At long last, Bitcoin (BTC) has found itself retracing some of its gains.
After a seemingly relentless rally higher from $9,100 to as high as $10,200 in a week’s time, the price of the leading cryptocurrency has started to fall back over the past few hours, falling as low as $9,700 just hours ago. Right now, as of the time of this article’s writing, BTC is trading at $9,800 — down just under 4% from the multi-month higher established on Sunday morning.
Although this move is shallow when it comes to the ever-volatile Bitcoin, analysts are starting to fear that a bigger correction could be on the horizon.
Could Bitcoin be Preparing for a Bigger Correction?
Prominent cryptocurrency trader Coiner Yadox noted that Bitcoin’s 12-hour chart is currently looking extremely harrowing, with the price of BTC printing an “awful” and “not pretty AT ALL” candle.
More specifically, the current 12-hour candle BTC is on, set to close in a mere two hours as of the time of this article’s publishing, is a bearish engulfing candle that is backed by a massive amount of volume. This is notable as large volumes are often found at the exhaustion of a trend, meaning that this drop could mark an end to Bitcoin’s crazy rise over the past week and the start of a deeper correction that will send BTC potentially to the low-$9,000s.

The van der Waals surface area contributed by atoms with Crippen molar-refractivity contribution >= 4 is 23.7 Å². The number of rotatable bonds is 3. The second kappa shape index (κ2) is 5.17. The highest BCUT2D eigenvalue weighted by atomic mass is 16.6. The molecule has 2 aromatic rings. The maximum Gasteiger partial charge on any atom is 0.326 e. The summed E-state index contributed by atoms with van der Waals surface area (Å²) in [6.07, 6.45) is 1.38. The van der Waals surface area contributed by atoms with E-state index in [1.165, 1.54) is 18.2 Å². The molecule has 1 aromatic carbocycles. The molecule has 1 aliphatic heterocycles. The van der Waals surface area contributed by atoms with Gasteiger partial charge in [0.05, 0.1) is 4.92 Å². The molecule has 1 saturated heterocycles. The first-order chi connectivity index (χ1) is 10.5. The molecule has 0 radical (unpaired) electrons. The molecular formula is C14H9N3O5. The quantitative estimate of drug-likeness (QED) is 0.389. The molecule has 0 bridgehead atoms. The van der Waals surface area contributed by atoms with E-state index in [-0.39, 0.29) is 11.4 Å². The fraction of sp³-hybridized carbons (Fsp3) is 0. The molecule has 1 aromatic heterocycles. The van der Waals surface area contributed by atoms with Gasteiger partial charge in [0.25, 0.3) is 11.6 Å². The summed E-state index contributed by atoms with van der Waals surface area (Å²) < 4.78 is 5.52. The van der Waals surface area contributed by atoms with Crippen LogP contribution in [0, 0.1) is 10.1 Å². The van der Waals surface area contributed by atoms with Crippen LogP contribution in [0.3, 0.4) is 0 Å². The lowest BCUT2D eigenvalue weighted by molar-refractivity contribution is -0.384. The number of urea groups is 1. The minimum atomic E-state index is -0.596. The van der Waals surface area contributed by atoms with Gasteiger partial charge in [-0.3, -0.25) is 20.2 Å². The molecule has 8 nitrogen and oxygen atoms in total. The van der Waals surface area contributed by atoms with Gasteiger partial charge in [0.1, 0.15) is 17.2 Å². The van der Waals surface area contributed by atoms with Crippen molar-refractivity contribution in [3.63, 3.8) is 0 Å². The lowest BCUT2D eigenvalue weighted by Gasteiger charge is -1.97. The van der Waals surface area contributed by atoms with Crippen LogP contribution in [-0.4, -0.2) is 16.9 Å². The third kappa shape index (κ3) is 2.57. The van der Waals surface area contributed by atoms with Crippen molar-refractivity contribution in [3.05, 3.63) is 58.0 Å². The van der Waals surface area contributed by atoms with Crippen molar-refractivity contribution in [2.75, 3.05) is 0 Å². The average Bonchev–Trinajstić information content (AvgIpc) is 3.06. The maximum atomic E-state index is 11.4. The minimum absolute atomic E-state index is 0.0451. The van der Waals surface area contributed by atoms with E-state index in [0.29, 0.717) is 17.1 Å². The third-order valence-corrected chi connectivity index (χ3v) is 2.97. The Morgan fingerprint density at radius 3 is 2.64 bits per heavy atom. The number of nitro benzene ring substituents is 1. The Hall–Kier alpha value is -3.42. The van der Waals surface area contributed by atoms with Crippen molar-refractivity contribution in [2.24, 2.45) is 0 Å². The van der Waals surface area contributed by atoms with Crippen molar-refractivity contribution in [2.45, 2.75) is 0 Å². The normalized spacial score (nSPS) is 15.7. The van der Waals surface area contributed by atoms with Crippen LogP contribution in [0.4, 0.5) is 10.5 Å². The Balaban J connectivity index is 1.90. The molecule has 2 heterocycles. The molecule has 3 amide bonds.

Not to mention, there remain some short-term CME price gaps down to the low-$9,000s, meaning prices should revisit these levels at some point in the near future.
Full-time analyst Cold Blooded Shiller has echoed this. He quipped in his own tweet that he “will probably buy some BTC at $7,700,” implying he expects the price of cryptocurrencies to head dramatically lower from here, despite the developments made over the past few weeks.
Some technical signals are also printing bearish signs.
For instance, Thomas Thorntown of Hedge Fund Telemetry recently pointed out that the Demark Sequential Countdown indicator, which called Bitcoin’s $6,400 bottom, is printing a potential sell candle, meaning investors should be cautious.